Dissociative Amnesia: Symptoms, Causes And Treatment

This type of dissociative disorder is linked to traumatic and highly stressful experiences.

Dissociative amnesia

Dissociative amnesia is included in dissociative disorders. It means not being able to remember relevant personal information, such as an event or your own identity. It usually appears as a consequence of the experience of a highly traumatic or stressful event.

There are five different types of dissociative amnesia, depending on their manifestation. In this article we will learn about the characteristics of this disorder, its symptoms, causes and possible treatments.

What is dissociative amnesia?

Dissociative amnesia is a type of dissociative disorder that appears as such in the DSM (Diagnostic Manual of Mental Disorders). Only one episode of amnesia is necessary to diagnose it (although more may appear).

Dissociative disorders encompass a series of psychological alterations that involve a disconnection or rupture in the processes of memory, identity, perception and / or consciousness. That is, they imply a lack of continuity in some (or among some) of these aspects or processes of the person.

Symptoms

The main symptom of dissociative amnesia is a significant impairment in the ability to remember important personal information. One or more episodes may occur, although only one is necessary to diagnose dissociative amnesia.

Generally, information that is forgotten is traumatic or stressful in nature. This inability to remember is too broad to be explained by ordinary or “normal” forgetting. The symptoms cause significant discomfort to the person or interfere with the person’s life and functioning.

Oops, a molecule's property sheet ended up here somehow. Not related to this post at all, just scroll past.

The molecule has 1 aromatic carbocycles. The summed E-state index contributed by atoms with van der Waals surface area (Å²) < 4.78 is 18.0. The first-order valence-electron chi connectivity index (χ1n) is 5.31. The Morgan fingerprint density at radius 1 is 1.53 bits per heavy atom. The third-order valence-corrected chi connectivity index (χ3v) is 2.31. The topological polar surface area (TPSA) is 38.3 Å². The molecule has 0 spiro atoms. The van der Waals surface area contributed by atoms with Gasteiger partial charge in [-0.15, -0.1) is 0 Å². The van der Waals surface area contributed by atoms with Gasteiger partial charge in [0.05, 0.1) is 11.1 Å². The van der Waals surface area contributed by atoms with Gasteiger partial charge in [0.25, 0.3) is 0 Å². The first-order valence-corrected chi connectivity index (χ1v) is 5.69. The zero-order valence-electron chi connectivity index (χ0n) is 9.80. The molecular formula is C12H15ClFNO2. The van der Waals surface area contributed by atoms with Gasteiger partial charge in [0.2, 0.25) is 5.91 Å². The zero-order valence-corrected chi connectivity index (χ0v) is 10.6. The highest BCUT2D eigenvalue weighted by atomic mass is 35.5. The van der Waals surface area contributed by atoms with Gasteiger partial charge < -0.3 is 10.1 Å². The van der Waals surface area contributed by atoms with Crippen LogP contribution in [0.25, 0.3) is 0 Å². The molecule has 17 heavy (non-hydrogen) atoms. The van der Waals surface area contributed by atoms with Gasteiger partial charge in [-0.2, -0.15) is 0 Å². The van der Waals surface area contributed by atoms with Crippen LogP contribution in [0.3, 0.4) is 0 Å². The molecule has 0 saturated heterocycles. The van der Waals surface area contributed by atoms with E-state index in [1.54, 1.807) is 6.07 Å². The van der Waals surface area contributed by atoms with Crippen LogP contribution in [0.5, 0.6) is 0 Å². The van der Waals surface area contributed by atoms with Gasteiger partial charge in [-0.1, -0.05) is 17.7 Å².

In addition, to be able to make the diagnosis, this alteration that occurs in the ability to remember, does not occur exclusively within another mental disorder, such as dissociative identity disorder, dissociative fugues, post-traumatic stress disorder (PTSD), somatization disorder, etc.

Amnesia is also not caused by the direct effects of a psychoactive substance (drug) or drug, nor is it explained by a medical or neurological disease.

features

The information that is “lost” or forgotten in dissociative amnesia is generally part of the person’s conscious awareness, that is, it is their autobiographical memory that is affected. However, even if the person cannot access such information, it can still influence behavior.

For example, consider a woman with dissociative amnesia who has been raped in an elevator, and who cannot get back up in one even though she is unable to remember the event.

The 12-month prevalence of dissociative amnesia is around 1.8%; it is more common in women (2.6%) compared to men (1%).

Causes

Dissociative disorders generally arise as a reaction to an extremely stressful or traumatic situation (a trauma); they arise as a defense mechanism for the person (although maladaptive), to “protect” them from memories that are too traumatic or difficult to process.

These are reactive responses to external situations, but taken to the extreme and dysfunctional ; thus, when these responses become disorders, they logically become maladaptive responses.